The Artagan hill, beside the Nervión river, has been inhabited since time immemorial. The Romans first happened upon a village called Vecunia, the basis of the current district of Begoña in the upper part of Bilbao. This emblematic area has its origins in one of the three elizates (independent communities formed around a church) prior to the city being founded in 1300, which were to be annexed in the twentieth century. Over time, the former agricultural settlement made up of hamlets known as Mahatserria (meaning village of grapes in Basque) grew until it was fully integrated into Bilbao in 1925, although its almost 40,000 residents, who inhabit the neighbourhoods of Begoña, Bolueta and Santutxu, are still known as mahatsorris today. As always, life here continues to revolve around the image of the Virgin of Begoña, the patron saint of Biscay, who it is said appeared on the hill. It is preserved in the Basilica of Our Lady of Begoña, built in the sixteenth century on the site of the old wooden church, and Basques affectionately refer to her as amatxu (meaning mother in Basque). The feast day of Our Lady is 11 October. The church used to survive on the hand-outs of its congregation, the reason why the pillars in the main nave are crowned with the emblems of the merchants and guilds of the town of Bilbao.
Throughout time, Mahatsorris have negotiated the steep slope that separates them from Bilbao’s Casco Viejo in various ways. In 1745, to overcome the arduous ascent to the sanctuary, the Calzadas de Mallona were built, a stretch of more than 300 steps that begin at the present-day Plaza de Miguel de Unamuno square. On their ascent the stairs pass through the ancient Mallona Cemetery, the first to be built in the city after the French prohibited burying the dead in churches in 1808. Today, as little as the neoclassic entrance archway has been preserved.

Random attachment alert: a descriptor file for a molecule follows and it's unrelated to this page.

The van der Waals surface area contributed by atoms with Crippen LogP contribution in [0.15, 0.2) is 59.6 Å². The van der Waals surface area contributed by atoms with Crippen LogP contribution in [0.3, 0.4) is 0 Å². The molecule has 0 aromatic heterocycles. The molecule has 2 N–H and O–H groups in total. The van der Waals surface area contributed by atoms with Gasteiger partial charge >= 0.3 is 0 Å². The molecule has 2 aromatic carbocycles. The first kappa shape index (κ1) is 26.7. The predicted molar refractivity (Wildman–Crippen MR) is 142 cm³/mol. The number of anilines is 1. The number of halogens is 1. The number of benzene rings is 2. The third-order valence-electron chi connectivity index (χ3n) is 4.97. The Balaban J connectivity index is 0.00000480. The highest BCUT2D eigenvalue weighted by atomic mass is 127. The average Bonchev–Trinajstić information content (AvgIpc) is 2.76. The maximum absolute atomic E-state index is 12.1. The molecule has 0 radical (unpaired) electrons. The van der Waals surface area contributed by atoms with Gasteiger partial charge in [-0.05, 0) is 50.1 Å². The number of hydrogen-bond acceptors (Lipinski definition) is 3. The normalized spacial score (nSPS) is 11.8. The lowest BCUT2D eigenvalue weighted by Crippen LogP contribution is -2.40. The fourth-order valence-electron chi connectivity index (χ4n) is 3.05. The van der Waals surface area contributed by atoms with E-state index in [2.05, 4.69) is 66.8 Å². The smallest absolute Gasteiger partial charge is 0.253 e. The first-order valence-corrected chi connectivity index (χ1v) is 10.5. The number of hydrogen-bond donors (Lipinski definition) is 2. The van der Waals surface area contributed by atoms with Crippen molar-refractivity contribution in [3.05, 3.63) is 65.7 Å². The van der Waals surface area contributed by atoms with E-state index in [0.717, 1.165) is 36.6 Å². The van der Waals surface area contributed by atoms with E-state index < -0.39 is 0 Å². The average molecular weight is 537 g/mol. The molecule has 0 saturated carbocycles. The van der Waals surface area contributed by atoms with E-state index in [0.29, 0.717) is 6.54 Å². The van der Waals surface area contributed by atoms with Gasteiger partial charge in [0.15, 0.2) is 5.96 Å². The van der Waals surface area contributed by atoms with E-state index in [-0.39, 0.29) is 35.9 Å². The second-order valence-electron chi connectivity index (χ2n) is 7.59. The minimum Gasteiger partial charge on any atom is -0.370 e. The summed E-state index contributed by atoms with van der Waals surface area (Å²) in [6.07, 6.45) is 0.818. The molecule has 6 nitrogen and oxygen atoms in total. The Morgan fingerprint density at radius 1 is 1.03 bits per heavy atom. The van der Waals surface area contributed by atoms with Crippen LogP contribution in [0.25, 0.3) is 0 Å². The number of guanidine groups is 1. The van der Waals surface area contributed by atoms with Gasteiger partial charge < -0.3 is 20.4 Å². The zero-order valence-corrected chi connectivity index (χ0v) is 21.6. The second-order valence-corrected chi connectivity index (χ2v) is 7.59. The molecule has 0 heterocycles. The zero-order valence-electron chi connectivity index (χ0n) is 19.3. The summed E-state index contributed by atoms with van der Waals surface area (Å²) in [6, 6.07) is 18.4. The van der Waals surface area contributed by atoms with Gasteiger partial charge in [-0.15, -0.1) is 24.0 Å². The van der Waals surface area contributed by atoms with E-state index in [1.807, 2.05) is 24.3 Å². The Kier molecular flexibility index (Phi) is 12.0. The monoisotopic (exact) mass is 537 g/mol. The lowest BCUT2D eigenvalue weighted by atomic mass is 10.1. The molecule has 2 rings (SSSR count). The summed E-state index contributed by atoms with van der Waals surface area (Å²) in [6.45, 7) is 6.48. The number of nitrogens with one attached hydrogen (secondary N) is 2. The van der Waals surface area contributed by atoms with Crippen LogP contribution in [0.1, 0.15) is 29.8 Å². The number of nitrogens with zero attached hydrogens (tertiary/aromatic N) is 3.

In the mid-twentieth century, the architect Rafael Fontán built the iconic Begoña Lift, a concrete tower standing 54 metres tall—a true symbol of the architecture of the machine age—which the mahatsorris would use to “go down to Bilbao”. However, it has been closed since 2014 owing to bankruptcy due to the arrival of a competitor that has won over many users: the metro.
Up by the basilica in the greenest part of Artagan hill, is Etxebarria park, the city’s largest, overlooked by a tall chimney that evokes the old industrial Bilbao: the original chimney of the former steel foundry that was here until the 1970s.
Due to its elevated position, Begoña was a strategic enclave during the Napoleonic invasion in 1808 and both Carlist wars in the nineteenth century, when the city was besieged and the Basilica of Our Lady of Begoña became an improvised stronghold—the bullet that killed the famous Carlist general Zumalacárregui was shot from there—suffering heavy damage. Since the nineteenth century, the bell tower has had to be rebuilt up to three times.
The church of the patron saint of Biscay, the subject of legends, miracles and military sieges, has overlooked the city of Bilbao and the Nervión river for centuries.
Set to the rhythm of the Bilbainadas, the Casco Viejo quarter reveals the origins of the city that emerged 700 years ago on the right bank of the Nervión-Ibaizabal estuary.
One thing is for sure, every visit to Bilbao should include a day put aside especially for a pintxo route through the city. This style of eating or dining is an experience that is unique to the Basque Country and, without a doubt, it is one of the most authentic ways to really get to know its spirit.